Intel Shows Off Android Phone and Tablet Powered By Low-Power Medfield Processor
LAS VEGAS -- Intel has been talking about its low-power Medfield processor for over a year, but today at CES the company demonstrated the new platform's Android prowess on two separate devices: an unbranded sample handset running Android 2.3 Gingerbread and a Lenovo tablet prototype running Android Ice Cream Sandwich.
Both devices were powered by the same 1.6-GHz Intel Atom Z2460 CPU, which will be the marketing name for what was formerly codenamed "Medfield." The single core chip is the first 32nm mobile processor and comes equipped with Intel's graphics media accelerator graphics and supports the company's WiDi wireless display technology, a first for Android devices. The chipset also supports NFC, which means that it could be used for mobile payments.
We watched as an Intel spokesperson showed off the Android phone prototype and its ability to output both HD video and a 3D Gameloft helicopter game playing on an external display. Since the Atom Z2460 CPU is capable of both encoding and decoding HD video at the same time, the phone's front-facing camera is HD, so when mobile apps like Skype support it the device will be able to do video calls in up to 1080p resolution.
Another Intel rep demoed an unbranded 10-inch Lenovo tablet running Ice Cream Sandwich. When he opened an app called "body" that lets you rotate a 3D model of the human body and zoom in on different parts of the model, zooming and rotating were incredibly smooth. The game "Cut the Rope" also ran very smoothly.
Though the CPU has only one core in a market where competitors have quad-core chips, it does handle multiple threads, and in our demos, it proved more than fast enough to power through intense 3D graphics and video. Achieving low-power parity with its ARM competitors is key to Intel's success. Battery life is highly dependent on the device maker's choice of screen, battery and other components, but Intel says its prototype phone should last up to 8 hours on 3G, 5 hours of 3G browsing and 14 days of standby. The Lenovo tablet should last 8 to 9 hours.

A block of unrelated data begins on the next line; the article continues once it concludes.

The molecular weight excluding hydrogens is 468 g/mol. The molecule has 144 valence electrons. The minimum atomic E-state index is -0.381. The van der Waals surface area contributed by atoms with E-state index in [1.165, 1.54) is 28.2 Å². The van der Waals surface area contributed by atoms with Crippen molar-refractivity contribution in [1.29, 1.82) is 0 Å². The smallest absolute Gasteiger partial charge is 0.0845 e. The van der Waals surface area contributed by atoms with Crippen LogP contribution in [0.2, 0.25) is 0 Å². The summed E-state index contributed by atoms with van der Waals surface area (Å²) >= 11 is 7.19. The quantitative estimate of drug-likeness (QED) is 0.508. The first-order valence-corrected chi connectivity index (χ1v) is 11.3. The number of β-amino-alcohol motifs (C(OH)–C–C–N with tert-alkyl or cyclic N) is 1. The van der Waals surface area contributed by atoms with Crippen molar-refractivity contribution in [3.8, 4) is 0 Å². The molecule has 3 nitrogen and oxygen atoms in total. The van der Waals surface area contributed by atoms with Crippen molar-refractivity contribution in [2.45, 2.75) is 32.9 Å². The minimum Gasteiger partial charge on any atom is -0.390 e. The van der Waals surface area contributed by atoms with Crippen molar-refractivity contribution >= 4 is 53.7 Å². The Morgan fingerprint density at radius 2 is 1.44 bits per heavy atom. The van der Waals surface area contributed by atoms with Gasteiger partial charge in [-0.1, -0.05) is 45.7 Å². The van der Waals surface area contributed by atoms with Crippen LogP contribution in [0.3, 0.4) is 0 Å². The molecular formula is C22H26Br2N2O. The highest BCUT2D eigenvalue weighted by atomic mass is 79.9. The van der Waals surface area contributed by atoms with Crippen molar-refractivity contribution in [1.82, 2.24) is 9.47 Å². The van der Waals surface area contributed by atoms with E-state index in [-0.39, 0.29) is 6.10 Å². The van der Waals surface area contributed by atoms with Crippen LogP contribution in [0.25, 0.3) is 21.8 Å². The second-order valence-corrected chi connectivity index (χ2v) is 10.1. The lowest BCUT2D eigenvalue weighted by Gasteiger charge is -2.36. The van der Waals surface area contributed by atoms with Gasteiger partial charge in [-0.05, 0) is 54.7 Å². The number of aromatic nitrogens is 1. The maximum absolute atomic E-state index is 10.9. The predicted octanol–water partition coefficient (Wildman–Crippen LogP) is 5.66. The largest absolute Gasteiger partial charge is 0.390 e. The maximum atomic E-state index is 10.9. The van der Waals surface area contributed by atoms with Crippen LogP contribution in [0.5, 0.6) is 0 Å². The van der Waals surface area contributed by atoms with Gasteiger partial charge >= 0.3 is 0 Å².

While we did not get to see the wireless display technology in action, we're intrigued by its possibilities. All Core i5 and higher notebooks today support WiDi, which allows users to stream content securely from their laptops to their large-screen TVs. Imagine streaming videos, photos or even games directly from your phone or tablet to your home theater while you sit on the couch. An Intel rep told us that the company is actively working with smart TV and set-top box manufacturers to expand support for WiDi in the Android space.
We look forward to seeing more Medfield-based devices in action. There's no word yet on when commercial products will ship with these chips, but what we saw seemed very promising.